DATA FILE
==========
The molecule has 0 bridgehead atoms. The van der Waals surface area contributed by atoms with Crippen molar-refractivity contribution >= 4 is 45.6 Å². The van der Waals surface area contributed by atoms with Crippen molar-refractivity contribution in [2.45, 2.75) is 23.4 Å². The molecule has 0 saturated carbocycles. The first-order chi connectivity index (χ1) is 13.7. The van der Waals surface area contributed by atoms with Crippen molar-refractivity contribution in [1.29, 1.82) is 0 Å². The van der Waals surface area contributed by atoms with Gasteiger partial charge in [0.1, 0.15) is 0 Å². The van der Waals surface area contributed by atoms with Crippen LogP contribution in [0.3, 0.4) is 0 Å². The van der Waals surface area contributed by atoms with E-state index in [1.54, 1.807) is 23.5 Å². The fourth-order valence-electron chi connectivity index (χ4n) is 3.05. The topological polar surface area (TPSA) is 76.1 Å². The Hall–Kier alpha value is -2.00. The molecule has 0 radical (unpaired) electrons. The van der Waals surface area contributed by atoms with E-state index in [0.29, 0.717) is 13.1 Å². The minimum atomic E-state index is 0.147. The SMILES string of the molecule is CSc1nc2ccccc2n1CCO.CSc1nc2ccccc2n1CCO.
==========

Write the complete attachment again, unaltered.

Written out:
The molecule has 0 bridgehead atoms. The van der Waals surface area contributed by atoms with Crippen molar-refractivity contribution >= 4 is 45.6 Å². The van der Waals surface area contributed by atoms with Crippen molar-refractivity contribution in [2.45, 2.75) is 23.4 Å². The molecule has 0 saturated carbocycles. The first-order chi connectivity index (χ1) is 13.7. The van der Waals surface area contributed by atoms with Crippen molar-refractivity contribution in [1.29, 1.82) is 0 Å². The van der Waals surface area contributed by atoms with Gasteiger partial charge in [0.1, 0.15) is 0 Å². The van der Waals surface area contributed by atoms with Crippen LogP contribution in [0.3, 0.4) is 0 Å². The van der Waals surface area contributed by atoms with E-state index in [1.54, 1.807) is 23.5 Å². The fourth-order valence-electron chi connectivity index (χ4n) is 3.05. The topological polar surface area (TPSA) is 76.1 Å². The Hall–Kier alpha value is -2.00. The molecule has 0 radical (unpaired) electrons. The van der Waals surface area contributed by atoms with E-state index in [0.29, 0.717) is 13.1 Å². The minimum atomic E-state index is 0.147. The SMILES string of the molecule is CSc1nc2ccccc2n1CCO.CSc1nc2ccccc2n1CCO.